TEACHERS at Machynlleth's Ysgol Bro Hyddgen went on strike on Wednesday as a response to all the job losses at the school.

Wednesday's strike by members of the NAS/UWT teaching union is the first of five day series of strike action against proposed compulsory redundancies at Ysgol Bro Hyddgen, Machynlleth.

Over the last five year, since 14 posts have been lost and in this current round four teachers are facing redundancy

And the chairman of the school governors, Huw Morgan has tol The County Times that the strike is the price of austerity policies being felt in schools.

Members of teaching union NAS/UWT, formed a picket line at the school in the morning in a bid to highlight the staffing issues that have brought them to breaking point.

Ysgol Bro Hyddgen Chairman of Governors, Huw Morgan, said: "I completely sympathise with the teachers taking action, I understand the strain they're under.

"We have no choice the school has to go through this process as we're facing big budget deficits and the last thing we want to do is cut staff.

"We have been doing our best in the face of budget cuts, but we've reached the end, there is no more slack.

"There is no more money.

"We have been trying to reduce staff by voluntary redundancies during the last few years but we are being forced to make these job losses compulsory."

"It's not mismanagement, we don't have enough money coming in.

Huw Morgan added: "Personally and not speaking on behalf of the governors, this is a problem being faced by most schools in the country and perhaps the only way to highlight these problems is that more teachers take industrial action.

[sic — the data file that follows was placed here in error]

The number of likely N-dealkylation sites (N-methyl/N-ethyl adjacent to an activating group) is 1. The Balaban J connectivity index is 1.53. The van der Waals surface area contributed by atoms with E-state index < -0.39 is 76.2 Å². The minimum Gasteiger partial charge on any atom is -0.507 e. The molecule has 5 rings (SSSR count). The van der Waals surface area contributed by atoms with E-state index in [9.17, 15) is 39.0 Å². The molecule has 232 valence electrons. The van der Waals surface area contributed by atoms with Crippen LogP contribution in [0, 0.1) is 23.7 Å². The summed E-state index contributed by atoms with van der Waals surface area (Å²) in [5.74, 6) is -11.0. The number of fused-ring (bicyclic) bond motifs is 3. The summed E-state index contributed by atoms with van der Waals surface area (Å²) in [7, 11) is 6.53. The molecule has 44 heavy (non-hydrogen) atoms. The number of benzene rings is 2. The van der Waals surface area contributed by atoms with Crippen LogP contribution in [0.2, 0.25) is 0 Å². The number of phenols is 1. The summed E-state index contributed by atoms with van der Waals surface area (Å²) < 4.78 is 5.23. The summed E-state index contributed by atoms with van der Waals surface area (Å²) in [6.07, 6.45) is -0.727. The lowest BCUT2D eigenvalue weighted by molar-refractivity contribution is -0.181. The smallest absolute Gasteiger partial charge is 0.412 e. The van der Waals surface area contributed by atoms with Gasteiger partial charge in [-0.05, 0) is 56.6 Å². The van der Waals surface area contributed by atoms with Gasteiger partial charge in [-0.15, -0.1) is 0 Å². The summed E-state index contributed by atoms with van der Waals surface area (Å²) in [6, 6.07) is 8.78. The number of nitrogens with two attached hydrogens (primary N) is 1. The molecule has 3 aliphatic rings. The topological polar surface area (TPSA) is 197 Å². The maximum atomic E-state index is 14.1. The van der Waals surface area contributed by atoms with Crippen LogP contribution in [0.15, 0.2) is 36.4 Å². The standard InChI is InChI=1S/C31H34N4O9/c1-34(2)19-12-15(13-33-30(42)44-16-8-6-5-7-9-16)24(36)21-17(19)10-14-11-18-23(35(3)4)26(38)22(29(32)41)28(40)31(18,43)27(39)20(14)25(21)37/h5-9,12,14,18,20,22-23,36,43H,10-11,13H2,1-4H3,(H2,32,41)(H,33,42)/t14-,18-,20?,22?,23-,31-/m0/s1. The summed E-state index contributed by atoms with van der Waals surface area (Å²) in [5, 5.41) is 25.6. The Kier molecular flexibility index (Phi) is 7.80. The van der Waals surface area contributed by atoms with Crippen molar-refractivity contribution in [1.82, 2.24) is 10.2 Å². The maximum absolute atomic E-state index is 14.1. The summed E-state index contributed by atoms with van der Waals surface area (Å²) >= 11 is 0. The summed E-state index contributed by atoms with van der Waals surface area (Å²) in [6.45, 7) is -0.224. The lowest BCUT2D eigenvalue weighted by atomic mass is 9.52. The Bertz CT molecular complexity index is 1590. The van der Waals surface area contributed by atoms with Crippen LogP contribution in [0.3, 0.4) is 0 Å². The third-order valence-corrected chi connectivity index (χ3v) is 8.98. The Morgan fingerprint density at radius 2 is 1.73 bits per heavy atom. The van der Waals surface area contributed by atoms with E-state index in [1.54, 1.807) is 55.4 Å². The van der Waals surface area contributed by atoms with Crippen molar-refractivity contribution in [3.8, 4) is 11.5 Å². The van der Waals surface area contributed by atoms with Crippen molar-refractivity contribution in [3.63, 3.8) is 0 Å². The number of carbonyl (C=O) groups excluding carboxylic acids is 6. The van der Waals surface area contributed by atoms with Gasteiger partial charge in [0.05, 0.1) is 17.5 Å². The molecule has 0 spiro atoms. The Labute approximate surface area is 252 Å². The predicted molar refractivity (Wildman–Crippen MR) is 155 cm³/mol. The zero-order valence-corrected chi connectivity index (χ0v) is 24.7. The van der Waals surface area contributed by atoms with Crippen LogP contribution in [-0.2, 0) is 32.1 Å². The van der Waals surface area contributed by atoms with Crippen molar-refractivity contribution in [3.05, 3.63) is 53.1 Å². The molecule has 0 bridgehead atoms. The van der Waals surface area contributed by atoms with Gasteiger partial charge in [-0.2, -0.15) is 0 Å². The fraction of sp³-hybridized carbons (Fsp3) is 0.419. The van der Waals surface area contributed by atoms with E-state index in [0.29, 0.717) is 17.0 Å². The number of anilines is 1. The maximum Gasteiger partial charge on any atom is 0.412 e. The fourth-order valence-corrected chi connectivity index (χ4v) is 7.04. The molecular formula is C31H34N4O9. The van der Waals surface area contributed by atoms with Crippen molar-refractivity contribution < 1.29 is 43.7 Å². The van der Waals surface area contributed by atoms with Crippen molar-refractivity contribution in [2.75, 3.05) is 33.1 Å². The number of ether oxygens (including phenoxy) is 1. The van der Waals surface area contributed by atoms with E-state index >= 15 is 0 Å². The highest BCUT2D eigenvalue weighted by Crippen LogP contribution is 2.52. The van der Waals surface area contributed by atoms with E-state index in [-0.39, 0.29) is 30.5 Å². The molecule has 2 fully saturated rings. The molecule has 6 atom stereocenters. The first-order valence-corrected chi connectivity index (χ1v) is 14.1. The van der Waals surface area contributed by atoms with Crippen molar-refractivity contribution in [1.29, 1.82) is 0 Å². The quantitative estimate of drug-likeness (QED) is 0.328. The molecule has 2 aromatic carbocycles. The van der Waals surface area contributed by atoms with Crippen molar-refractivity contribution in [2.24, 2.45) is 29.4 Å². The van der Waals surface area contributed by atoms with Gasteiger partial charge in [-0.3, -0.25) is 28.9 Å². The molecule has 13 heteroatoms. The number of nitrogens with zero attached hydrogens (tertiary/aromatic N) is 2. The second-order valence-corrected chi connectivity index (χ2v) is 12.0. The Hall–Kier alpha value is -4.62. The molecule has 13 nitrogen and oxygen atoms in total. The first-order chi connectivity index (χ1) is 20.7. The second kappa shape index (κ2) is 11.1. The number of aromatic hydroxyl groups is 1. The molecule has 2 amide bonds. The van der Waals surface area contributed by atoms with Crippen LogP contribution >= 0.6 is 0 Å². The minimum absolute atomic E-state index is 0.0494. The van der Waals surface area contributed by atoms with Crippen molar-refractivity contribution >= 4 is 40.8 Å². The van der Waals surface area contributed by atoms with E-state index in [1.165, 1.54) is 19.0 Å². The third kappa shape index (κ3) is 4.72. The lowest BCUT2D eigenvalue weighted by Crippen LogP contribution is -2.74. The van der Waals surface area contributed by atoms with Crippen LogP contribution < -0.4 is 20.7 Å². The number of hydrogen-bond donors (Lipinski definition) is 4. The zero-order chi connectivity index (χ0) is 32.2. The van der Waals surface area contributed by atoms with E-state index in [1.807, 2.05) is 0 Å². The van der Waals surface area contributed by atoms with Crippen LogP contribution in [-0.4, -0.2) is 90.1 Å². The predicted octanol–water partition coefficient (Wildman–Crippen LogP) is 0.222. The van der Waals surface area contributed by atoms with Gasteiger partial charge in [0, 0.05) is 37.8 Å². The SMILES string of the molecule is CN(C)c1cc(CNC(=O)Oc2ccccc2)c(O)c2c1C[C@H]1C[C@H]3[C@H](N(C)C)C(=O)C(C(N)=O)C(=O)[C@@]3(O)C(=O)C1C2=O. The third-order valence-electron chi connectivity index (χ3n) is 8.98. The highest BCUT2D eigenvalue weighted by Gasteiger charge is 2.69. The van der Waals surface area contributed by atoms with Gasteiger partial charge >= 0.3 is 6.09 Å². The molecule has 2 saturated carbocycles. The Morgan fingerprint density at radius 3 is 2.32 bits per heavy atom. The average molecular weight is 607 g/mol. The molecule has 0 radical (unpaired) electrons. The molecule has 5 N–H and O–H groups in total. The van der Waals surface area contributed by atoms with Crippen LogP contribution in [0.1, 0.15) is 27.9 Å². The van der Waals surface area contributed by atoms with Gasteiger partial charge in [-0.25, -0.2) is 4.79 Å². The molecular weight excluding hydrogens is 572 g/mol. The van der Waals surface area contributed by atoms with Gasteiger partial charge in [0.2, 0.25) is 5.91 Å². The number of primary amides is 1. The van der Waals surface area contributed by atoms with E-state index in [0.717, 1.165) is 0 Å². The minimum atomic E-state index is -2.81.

"Austerity is at fault for this, and the problem is that most of the people in Powys have voted for this.

"It's being felt by frontline services such as health and education."

Chris Keates, NASUWT General Secretary, said:

“NASUWT members at Ysgol Bro Hyddgen have not taken the decision to take strike action lightly. Staff have already had to endure numerous redundancies at the school over the last four years, reducing staff numbers considerably.

“Despite the adverse impact this has had on teachers’ workload, they have strived to ensure children’s education has not suffered as a result. However, they have reached a point, with further staff reductions on the horizon, where they have had to say enough is enough.

“Powys County Council has failed to honour its promises, made at the time the school was formed from a merger, that funding and jobs would be protected.

“The employer has failed to listen to our suggestions on how further redundancies and staff reductions can be avoided.

“NASUWT members feel they have no other option than to take this strike action in a bid to protect their jobs and the continued provision of high-quality education for pupils.”

A spokesman for Powys County Council said that the school had agreed it's budget under the "fair funding" allocation and the formula is based on pupil numbers.

He said that if pupik numbers dropped schools have to adapt to the loss of funding.

Bro Hyddgen is one of several schools that have been criticised recently at a cabinet meeting by Powys County Council's education cabinet member Cllr Myfanwy Alexander, for having overspent their budget.

The schools budget was forecast to be around £500k overspent by the end of March.

Cllr Alexander, said: “In July 2017, 18 schools were highlighted as having unlicensed budgets. Following compliance and restructuring this was reduced to 11.

“One thing we certainly know is that some schools are far better at budgeting than others and we will not accept a continual parade of excuses and a deficit situation being allowed to run on and on.”

“We do recognise that schools are facing pressures and to that extent an additional £1 million has been put into schools budgets in this budget, together with a £250k sum which is to be allocated to deal with the specific funding challenges that arise from dual stream provision.”

Schools are required to deliver their budget plans for the forthcoming financial year to the council by May 1.

Further strikes are due to take place on February 28, March 1, 7 and 8.